LINGAYEN, PANGASINAN: Gov. Ramon Guico 3rd has called on Pangasinan representatives to file a bill that will amend the Act for Salt Iodization Nationwide (Salt Law) and revive the country’s moribund salt industry.
“That’s on the legislation side. We need to amend the Salt Law because this has become prohibitive for our salt farmers,” Guico said.
Pangasinan is the country’s largest salt producer. The province got its name from the word “panag asinan,” which means “where salt is made.”
According to a 1993 study conducted by the Nutrition Center of the Philippines (the only available data online), salt produced in the towns of Dasol, Bolinao and Bani and Alaminos City, totaled 74,765 metric tons (MT), the highest salt production by a province in the country for that year.
The provinces of Bulacan produced 71,419 MT and Occidental Mindoro had 38,002 MT that year.
But after the Salt Law took effect in 1995, salt production in the country decreased.
The Salt Law requires all producers and manufacturers of food-grade salt “to iodize the salt that they produce, manufacture, import, trade or distribute.”
As a result, several salt producers have stopped their operations because of the law, according to the Philippine Chamber of Agriculture and Food Inc.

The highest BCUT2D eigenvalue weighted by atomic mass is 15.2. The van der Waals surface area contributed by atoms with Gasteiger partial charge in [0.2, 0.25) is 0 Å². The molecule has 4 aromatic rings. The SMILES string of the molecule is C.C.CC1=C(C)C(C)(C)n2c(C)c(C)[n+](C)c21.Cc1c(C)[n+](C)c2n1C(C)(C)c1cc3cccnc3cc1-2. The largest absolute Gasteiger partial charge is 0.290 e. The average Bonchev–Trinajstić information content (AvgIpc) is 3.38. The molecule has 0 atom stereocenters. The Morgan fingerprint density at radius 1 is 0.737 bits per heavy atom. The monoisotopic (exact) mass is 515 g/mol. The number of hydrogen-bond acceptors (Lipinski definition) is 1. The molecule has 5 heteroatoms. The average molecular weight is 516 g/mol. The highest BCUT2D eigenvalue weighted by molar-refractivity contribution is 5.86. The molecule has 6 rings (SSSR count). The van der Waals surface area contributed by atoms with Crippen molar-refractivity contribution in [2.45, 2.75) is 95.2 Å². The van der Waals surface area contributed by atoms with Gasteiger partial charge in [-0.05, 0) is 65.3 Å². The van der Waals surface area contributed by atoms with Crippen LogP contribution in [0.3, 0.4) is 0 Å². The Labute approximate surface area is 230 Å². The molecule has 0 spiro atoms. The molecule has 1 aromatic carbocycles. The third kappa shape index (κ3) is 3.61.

Most salt makers did not have money to buy iodization equipment, and the chemical used to iodize salt.
Because of the low production, the country now imports 93 percent of its salt requirements.
Guico said that there is a need to help the salt farmers. He said that based on what he saw in Pangasinan salt farms that he had visited, salt farmers have no modern facilities.
“Their facilities are very basic. There may be equipment, or processes that can help them,” Guico said.
“It should be cheaper for them to produce salt so that they will have more profit. So, why don’t we explore that,” Guico said.
He also said that there is a need to create a government agency that would focus on improving the salt industry.
“At present, there is no bureau that is in charge of regulating and implementing programs for the salt industry,” Guico said.
Westly Rosario, former chief of the National Integrated Fisheries Technology Development Center (NIFTDC), a research arm of the Bureau of Fisheries and Aquatic Resources, residents of coastal communities must be taught how to produce salt.
“Solar sea salt is in itself rich in natural iodine plus other minerals. We need not improve the iodine level of our natural sea salt,” Rosario said.
During his term at the NIFTDC, Rosario developed a salt production system based on solar technology using raw seawater dried on food grade or high-density polyethylene plastic liner.
The low-technology, low-cost system produced clean salt every seven days. “You don’t need hectares of land or ponds to go into the business of salt making. You just need a small space where to put the 2-by-15-meter salt beds lined with the plastic sheets,” Rosario said.
“We can produce salt through solar drying if the dry season in the area is distinct, and boiling or cooking, if the rainfall profile is throughout the year,” he added.